Flirting with treason: The insurrectionist ideology of the NRA


THIS ESSAY, while not especially well-written, makes some pertinent points:

The NRA’s leadership embraces an insurrectionist ideology that asserts that the intent of the Second Amendment is to permit American citizens to shoot and kill federal agents and law enforcement officers in the event that they believe those agents are attempting to facilitate or impose some form of government tyranny. This dangerous doctrine, that flirts with committing treason, is the cornerstone of the gun lobby’s opposition to any and all forms of gun control. This ideology is explicitly expressed by many of the NRA’s congressional supporters.

For example, freshman Republican Congressman Ted Yoho of Florida, an NRA endorsed candidate in 2012, refusing to yield any concessions on gun control, recently told a reporter that it was the birthright of every American to have “the same equipment as the military.” Testifying before the Senate Judiciary Committee, the NRA’s Wayne LaPierre argued that, “without any doubt” Americans need the firepower to fight back against the government if government agents come knocking at the door. In 2009, at the CPAC Convention, LaPierre stated bluntly that “Our Founding Fathers understood that the guys with the guns make the rules.”


The debate over regulating guns is a contentious one and a necessary one in a functioning democracy. Individuals have a right to self-protection and to recreational hunting and target shooting. However, neither self-protection nor recreation require unlimited access to military grade weapons, and citizens have a right to a reasoned debate on what gun law reforms might be necessary in the wake of tremendous tragedies like the Aurora theater shooting, the Sikh temple murders and the Sandy Hook massacre. Such difficult debates warrant a public discussion on the merits of gun legislation and what measures can be done to improve public safety without violating the constitutional rights of American citizens.

Reason does not however dictate that we continue to indulge the paranoid rantings and delusional fantasies of militant fanatics whose grasp of reality is so thin that they make comparisons between Barack Obama and tyrants like Adolf Hitler, with no sense of irony and no acknowledgement of hyperbole. In these twisted fantasies, any attempt to curtail any type of weaponry or to require any type of background check is tantamount to tyranny. No government agency is intent on disarming the American citizenry simply by advocating a few sensible pieces of legislation designed to curb gun violence. The idea that the US federal government is determined to disarm and enslave us, has no credible evidence on its side. The fact that gun-toting ideologues can not distinguish between a text like “Mein Kampf” and a text like “The Audacity of Hope”, is but one of the flaws of the insurrectionist line of thinking. Passing an energy tax, raising corporate income taxes or enacting an expansion of government assistance for health care does not constitute tyranny. Setting a limit on magazine sizes no more leads down the slippery slope to gun confiscation than setting a speed limit leads to automobile confiscation.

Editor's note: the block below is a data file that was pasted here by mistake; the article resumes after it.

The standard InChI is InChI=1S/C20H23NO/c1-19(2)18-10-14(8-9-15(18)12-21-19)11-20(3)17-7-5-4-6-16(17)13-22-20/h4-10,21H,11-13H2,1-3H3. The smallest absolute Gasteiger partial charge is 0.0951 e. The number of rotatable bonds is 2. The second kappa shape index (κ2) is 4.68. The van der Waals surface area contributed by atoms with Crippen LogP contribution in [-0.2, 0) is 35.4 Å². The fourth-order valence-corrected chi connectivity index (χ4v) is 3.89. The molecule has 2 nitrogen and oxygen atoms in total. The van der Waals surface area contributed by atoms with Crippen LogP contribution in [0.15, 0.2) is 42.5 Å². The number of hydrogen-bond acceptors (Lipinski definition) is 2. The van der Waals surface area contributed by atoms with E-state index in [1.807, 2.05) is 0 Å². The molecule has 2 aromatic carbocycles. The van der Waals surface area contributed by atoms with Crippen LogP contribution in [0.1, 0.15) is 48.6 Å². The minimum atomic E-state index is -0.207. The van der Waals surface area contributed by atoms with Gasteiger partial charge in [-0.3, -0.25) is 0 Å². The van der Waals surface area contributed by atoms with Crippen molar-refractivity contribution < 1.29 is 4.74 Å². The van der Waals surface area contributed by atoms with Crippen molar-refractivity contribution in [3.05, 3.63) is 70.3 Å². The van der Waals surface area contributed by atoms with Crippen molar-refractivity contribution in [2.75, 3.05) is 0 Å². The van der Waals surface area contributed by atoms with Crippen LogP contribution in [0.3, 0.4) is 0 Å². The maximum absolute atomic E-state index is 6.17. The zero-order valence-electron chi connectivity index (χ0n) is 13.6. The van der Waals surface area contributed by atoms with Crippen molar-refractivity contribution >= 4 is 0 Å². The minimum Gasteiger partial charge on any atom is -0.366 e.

The notion that citizens need to have military style weaponry to fight their government implies that the government is intent on waging war on the citizenry, a notion that is on the surface absurd. Yes, our government does sometimes violate the civil liberties of some of the nation’s citizens and we as a nation must collectively be vigilant in fighting government excesses. However, the paranoid fantasy that we need to resist our government by force or that the idea that any one citizen has the right or the ability to wage war on the government and win is simply lunacy.



  1. Steverino

    Let’s face it the NRA is not exactly Mensa International when it comes to reasoning.

  2. charles becker

    Pat cunningham is a fool.

  3. Frankster

    “Whereas civil rulers, not having their duty to the people duly before them, may attempt to tyrannize, and as the military forces which must be occasionally raised to defend our country, might pervert their power to the injury of their fellow citizens, the people are confirmed by the article in their right to keep and bear their private arms.

    -Tench Cox, “Remarks on the First Part of the Amendments to the Federal Constitution,” in the Philadelphia Federal Gazette, June 18, 1789.

    “Congress has no power to disarm the militia. Their swords and every terrible implement of the soldier are the birthright of Americans. The unlimited power of the sword is not in the hands of either the federal or state governments but where, I trust in God, it will always remain, in the hands of the people.”

    -Tench Cox
    The Pennsylvania Gazette, Feb. 20, 1788.

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